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Suez Canal blockage may disrupt supplies to the region: Ong Ye Kung

Suez Canal blockage may disrupt supplies to the region: Ong Ye Kung

The Ever Given vessel is lodged sideways in the Suez Canal, paralysing traffic in one of the world's busiest waterways. (Photo: AP)

SINGAPORE: Port operator PSA may see schedule disruptions if the Suez Canal blockage caused by a stuck container vessel is prolonged, said Transport Minister Ong Ye Kung on Thursday (Mar 25). 

In a Facebook post, Mr Ong likened the incident to a big tree falling across the Central Expressway, affecting every other expressway linked to it.

"It can mean supplies to the region may be temporarily disrupted," he wrote.

"Should that happen, some draw down on inventories will become necessary."

READ: ‘Extreme difficulty’ freeing ship stuck in Suez Canal, says Japanese owner of vessel

READ: Megaship blocks Suez Canal: What we know so far

The Suez Canal is a crucial shortcut between Asia and Europe that saves ships from having to navigate around the southern tip of Africa. Roughly 30 per cent of the world's shipping container volume transits through the 193km canal daily.

Mr Ong noted that to sail around the African continent means the journey would take a week or two longer.

"If the disruption is prolonged, PSA may see schedule disruptions when shipping lines reroute their journeys. It will have to plan ahead and ensure that operations remain smooth," he added.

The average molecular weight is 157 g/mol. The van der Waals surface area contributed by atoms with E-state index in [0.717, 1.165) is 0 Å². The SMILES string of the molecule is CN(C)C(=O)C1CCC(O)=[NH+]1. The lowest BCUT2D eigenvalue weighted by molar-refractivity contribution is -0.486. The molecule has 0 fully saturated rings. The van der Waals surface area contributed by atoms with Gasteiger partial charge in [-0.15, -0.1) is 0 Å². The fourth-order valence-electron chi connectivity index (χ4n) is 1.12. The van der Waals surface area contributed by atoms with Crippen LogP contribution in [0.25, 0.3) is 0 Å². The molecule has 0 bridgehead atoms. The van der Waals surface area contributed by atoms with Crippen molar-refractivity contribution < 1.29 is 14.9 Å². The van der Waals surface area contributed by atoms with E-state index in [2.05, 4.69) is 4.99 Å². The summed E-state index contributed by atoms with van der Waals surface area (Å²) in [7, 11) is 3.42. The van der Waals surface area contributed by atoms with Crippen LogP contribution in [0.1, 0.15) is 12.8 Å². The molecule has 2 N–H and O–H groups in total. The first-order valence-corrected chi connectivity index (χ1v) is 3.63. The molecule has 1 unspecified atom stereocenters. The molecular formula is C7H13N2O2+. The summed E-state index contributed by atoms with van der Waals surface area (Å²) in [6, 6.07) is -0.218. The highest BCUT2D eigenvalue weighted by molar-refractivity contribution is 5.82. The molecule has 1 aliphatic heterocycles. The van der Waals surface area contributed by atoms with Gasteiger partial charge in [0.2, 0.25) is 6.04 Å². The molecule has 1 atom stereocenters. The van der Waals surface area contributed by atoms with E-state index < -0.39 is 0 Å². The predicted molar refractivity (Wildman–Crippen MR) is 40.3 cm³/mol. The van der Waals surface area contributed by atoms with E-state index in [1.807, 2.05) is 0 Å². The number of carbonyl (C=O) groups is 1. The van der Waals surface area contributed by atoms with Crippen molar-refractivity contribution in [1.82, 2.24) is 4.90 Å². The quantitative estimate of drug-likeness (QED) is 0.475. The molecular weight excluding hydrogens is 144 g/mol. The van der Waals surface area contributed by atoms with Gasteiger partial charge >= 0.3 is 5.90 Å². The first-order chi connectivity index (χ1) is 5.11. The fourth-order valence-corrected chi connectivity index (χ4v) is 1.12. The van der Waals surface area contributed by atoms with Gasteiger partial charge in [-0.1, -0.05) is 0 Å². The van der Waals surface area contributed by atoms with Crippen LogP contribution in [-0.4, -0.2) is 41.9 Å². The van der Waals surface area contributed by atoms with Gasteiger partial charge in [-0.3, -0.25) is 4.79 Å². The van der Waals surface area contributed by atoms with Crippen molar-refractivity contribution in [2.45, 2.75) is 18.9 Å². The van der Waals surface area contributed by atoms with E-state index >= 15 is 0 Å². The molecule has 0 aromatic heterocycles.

"This is another unfortunate incident that illustrates how the world is now so closely interwoven together."

A satellite image shows the Ever Given container ship lodged sideways in the Suez Canal, blocking all traffic. (Photo: AFP/Planet Labs)

The 400m-long Ever Given vessel, among the largest cargo ships in the world, got stuck across the single-lane stretch of the southern canal on Tuesday morning. 

It lost the ability to steer amid high winds and a dust storm, becoming lodged at an angle across the waterway and blocking transit through one of the world's busiest shipping channels.

READ: Stranded Suez ship's owner, insurers face millions in claims

The recovery of the vessel could take "days or weeks", said the head of a Dutch salvage firm that has sent experts to help with the task.

"We can't exclude it might take weeks, depending on the situation," said Peter Berdowski, CEO of Dutch company Boskalis.

A total of 156 large container ships, tankers carrying oil and gas, and bulk vessels hauling grain have backed up at either end of the canal, Egypt's Leth Agencies said, creating one of the worst shipping jams seen for years.

Source: CNA/ic(gs)


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